Retail media networks and the rise of data – Part 1
Switchboard Feb 21
Table of Contents
Digital ad spend is on a sharp upward trajectory – projected to account for 57.1% of overall ad spend in 2023 and 58.2% in 2024. This equates to around $422.8 billion across digital channels.
But interestingly, within digital, the strongest growth within digital will come from retail media, which is set to “grow in the buoyant channel by 22%”.
With such positive predictors of the retail media network industry, there are huge opportunities for advertisers to take advantage of this growth.
What is a retail media network?
A retail media network (RMN) is an advertising infrastructure that either an established retailer – or group of retailers – sets up to allow advertisers to buy advertising space across their owned (onsite) properties and paid (offsite) media, using first-party data to connect with consumers throughout the buyer journey.
Today, the largest RMNs include Amazon Advertising (which averages 213+ million unique visitors a month), Walmart Connect (100+ million unique monthly visitors), and Target’s Roundel (120+ million monthly unique visitors).
However, despite these big names having gained a foothold in the retail market, niche and category specialist RMNs are also on the rise, seeing a compound annual growth rate (CAGR) of 49% and 32% respectively.
Developments in the RMN industry
Retail media itself is expected to grow 25% annually over the next five years, which may be due in part to the fact that the gross margins in retail media far exceed the gross margins of any other retail category (70–90% for onsite media, and 20–40% for offsite media). Greater margins equal opportunities for further development.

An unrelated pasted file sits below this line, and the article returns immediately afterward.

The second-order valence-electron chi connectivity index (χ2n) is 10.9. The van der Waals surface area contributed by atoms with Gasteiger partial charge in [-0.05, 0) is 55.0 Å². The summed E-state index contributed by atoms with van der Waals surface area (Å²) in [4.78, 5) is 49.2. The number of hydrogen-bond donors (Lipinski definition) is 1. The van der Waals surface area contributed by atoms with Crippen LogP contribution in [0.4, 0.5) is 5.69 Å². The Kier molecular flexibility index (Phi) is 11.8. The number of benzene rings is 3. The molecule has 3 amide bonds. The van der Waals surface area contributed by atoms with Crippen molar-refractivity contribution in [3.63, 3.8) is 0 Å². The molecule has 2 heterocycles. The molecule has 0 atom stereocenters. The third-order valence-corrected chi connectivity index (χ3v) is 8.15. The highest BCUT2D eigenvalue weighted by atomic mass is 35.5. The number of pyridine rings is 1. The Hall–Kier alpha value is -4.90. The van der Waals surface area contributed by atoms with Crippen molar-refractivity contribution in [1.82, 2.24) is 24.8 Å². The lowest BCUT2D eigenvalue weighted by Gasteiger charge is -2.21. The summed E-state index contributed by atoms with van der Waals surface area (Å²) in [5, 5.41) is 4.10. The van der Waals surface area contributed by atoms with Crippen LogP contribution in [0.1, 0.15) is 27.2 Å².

Such developments in the industry include an increasing number of competitors to the big players. In fact, the majority (80%) of advertisers are already spending (or plan to spend) on RMNs other than or in addition to Amazon.
These advertisers look to other networks to gain access to unique, highly targeted audiences, more competitive CPMs, and other advantages such as greater return on ad spend (ROAS), closed-loop sales attribution, and a greater variety of ad formats.
However, the opportunities in RMN haven’t escaped another big player — Microsoft is planning to build a “most complete” omnichannel RMN to help retailers monetize onsite inventory.
Another area of development in the RMN industry is the use of data clean rooms (DCR) to minimize risks on its first-party data.
Read more: Understanding data clean rooms
DCRs can help retailers connect datasets from multiple organizations within a safe, secure environment, and provides transparent control, ownership, and flexibility for retailers to partner with other parties with valuable data sets without risking customers’ privacy or security.
With more active adoption of RMNs by advertisers, there will also likely be a push for standardization, particularly when measuring return on investment (ROI). As such, these changes will also push for better reporting and overall measurement capabilities.
Speaking to MarTech about the growth of retail media, Rachel Tipograph (founder and CEO of ecommerce platform MikMak) says “but for all of this growth, brands expect accountability through the standardization in the measurement of ROI. The industry is buzzing about all of the inefficiencies more and more every day. I believe 2023 is when action will finally start to be taken.”
Moving to a data-first approach
Building and maintaining an RMN requires harnessing huge volumes of data. Without a solid ground of foundational data practices, retail advertisers can quickly find themselves buried under messy, chaotic, and disorganized raw data.
By unifying data from multiple sources, such as ad revenue data, and transforming it into clean, verified, and easy-to-query data, they can make more confident business decisions based on real-time, large-scale analysis.
In our next post, we’ll discuss the importance of automating data operations as retail media advertisers strive to find more innovative ways of harnessing their ever-increasing data sets.
If you need help unifying your first or second-party data, we can help. Contact us to learn how.Schedule Demo
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